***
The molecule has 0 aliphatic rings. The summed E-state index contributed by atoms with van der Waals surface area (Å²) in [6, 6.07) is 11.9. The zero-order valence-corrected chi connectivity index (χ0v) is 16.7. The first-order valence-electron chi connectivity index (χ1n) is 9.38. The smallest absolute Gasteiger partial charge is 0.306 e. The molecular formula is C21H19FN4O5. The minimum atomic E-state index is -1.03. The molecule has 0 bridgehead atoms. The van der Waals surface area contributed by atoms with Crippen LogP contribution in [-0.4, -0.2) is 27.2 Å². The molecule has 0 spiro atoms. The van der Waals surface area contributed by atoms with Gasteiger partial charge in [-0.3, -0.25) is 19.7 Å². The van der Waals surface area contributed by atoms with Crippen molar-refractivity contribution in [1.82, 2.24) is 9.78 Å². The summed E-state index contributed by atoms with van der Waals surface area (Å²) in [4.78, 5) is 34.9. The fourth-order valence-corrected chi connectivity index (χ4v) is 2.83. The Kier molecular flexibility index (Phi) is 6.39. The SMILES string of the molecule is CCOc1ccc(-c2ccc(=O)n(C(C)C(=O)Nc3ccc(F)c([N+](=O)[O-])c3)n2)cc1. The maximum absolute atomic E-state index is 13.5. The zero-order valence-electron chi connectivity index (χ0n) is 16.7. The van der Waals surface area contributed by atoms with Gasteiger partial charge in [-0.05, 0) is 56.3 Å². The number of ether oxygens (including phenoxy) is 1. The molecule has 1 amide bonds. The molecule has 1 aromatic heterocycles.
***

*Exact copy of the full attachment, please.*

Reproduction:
The molecule has 0 aliphatic rings. The summed E-state index contributed by atoms with van der Waals surface area (Å²) in [6, 6.07) is 11.9. The zero-order valence-corrected chi connectivity index (χ0v) is 16.7. The first-order valence-electron chi connectivity index (χ1n) is 9.38. The smallest absolute Gasteiger partial charge is 0.306 e. The molecular formula is C21H19FN4O5. The minimum atomic E-state index is -1.03. The molecule has 0 bridgehead atoms. The van der Waals surface area contributed by atoms with Crippen LogP contribution in [-0.4, -0.2) is 27.2 Å². The molecule has 0 spiro atoms. The van der Waals surface area contributed by atoms with Gasteiger partial charge in [-0.3, -0.25) is 19.7 Å². The van der Waals surface area contributed by atoms with Crippen molar-refractivity contribution in [1.82, 2.24) is 9.78 Å². The summed E-state index contributed by atoms with van der Waals surface area (Å²) in [4.78, 5) is 34.9. The fourth-order valence-corrected chi connectivity index (χ4v) is 2.83. The Kier molecular flexibility index (Phi) is 6.39. The SMILES string of the molecule is CCOc1ccc(-c2ccc(=O)n(C(C)C(=O)Nc3ccc(F)c([N+](=O)[O-])c3)n2)cc1. The maximum absolute atomic E-state index is 13.5. The zero-order valence-electron chi connectivity index (χ0n) is 16.7. The van der Waals surface area contributed by atoms with Gasteiger partial charge in [-0.05, 0) is 56.3 Å². The number of ether oxygens (including phenoxy) is 1. The molecule has 1 amide bonds. The molecule has 1 aromatic heterocycles.